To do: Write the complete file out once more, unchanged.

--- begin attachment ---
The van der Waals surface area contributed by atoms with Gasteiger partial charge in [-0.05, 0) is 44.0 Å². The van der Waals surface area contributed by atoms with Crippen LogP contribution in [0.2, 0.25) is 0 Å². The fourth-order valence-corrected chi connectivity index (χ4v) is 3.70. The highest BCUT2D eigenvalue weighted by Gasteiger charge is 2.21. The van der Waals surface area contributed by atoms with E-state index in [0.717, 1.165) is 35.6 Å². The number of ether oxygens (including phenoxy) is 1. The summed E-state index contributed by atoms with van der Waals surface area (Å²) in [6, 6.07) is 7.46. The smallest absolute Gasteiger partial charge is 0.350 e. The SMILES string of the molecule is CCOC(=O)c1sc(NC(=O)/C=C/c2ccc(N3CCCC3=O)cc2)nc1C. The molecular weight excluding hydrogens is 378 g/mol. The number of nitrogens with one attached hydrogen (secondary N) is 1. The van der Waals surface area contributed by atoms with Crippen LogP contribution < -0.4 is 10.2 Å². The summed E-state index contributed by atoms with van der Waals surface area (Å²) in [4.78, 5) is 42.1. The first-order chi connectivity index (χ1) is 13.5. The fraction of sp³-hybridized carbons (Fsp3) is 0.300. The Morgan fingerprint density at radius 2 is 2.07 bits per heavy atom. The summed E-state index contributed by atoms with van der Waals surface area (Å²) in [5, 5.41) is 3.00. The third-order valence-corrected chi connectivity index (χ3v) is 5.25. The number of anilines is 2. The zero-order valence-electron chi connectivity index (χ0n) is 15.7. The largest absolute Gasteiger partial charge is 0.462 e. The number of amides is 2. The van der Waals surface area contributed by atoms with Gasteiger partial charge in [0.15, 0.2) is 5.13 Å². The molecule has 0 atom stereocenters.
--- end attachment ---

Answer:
The van der Waals surface area contributed by atoms with Gasteiger partial charge in [-0.05, 0) is 44.0 Å². The van der Waals surface area contributed by atoms with Crippen LogP contribution in [0.2, 0.25) is 0 Å². The fourth-order valence-corrected chi connectivity index (χ4v) is 3.70. The highest BCUT2D eigenvalue weighted by Gasteiger charge is 2.21. The van der Waals surface area contributed by atoms with E-state index in [0.717, 1.165) is 35.6 Å². The number of ether oxygens (including phenoxy) is 1. The summed E-state index contributed by atoms with van der Waals surface area (Å²) in [6, 6.07) is 7.46. The smallest absolute Gasteiger partial charge is 0.350 e. The SMILES string of the molecule is CCOC(=O)c1sc(NC(=O)/C=C/c2ccc(N3CCCC3=O)cc2)nc1C. The molecular weight excluding hydrogens is 378 g/mol. The number of nitrogens with one attached hydrogen (secondary N) is 1. The van der Waals surface area contributed by atoms with Crippen LogP contribution < -0.4 is 10.2 Å². The summed E-state index contributed by atoms with van der Waals surface area (Å²) in [4.78, 5) is 42.1. The first-order chi connectivity index (χ1) is 13.5. The fraction of sp³-hybridized carbons (Fsp3) is 0.300. The Morgan fingerprint density at radius 2 is 2.07 bits per heavy atom. The summed E-state index contributed by atoms with van der Waals surface area (Å²) in [5, 5.41) is 3.00. The third-order valence-corrected chi connectivity index (χ3v) is 5.25. The number of anilines is 2. The zero-order valence-electron chi connectivity index (χ0n) is 15.7. The largest absolute Gasteiger partial charge is 0.462 e. The number of amides is 2. The van der Waals surface area contributed by atoms with Gasteiger partial charge in [0.15, 0.2) is 5.13 Å². The molecule has 0 atom stereocenters.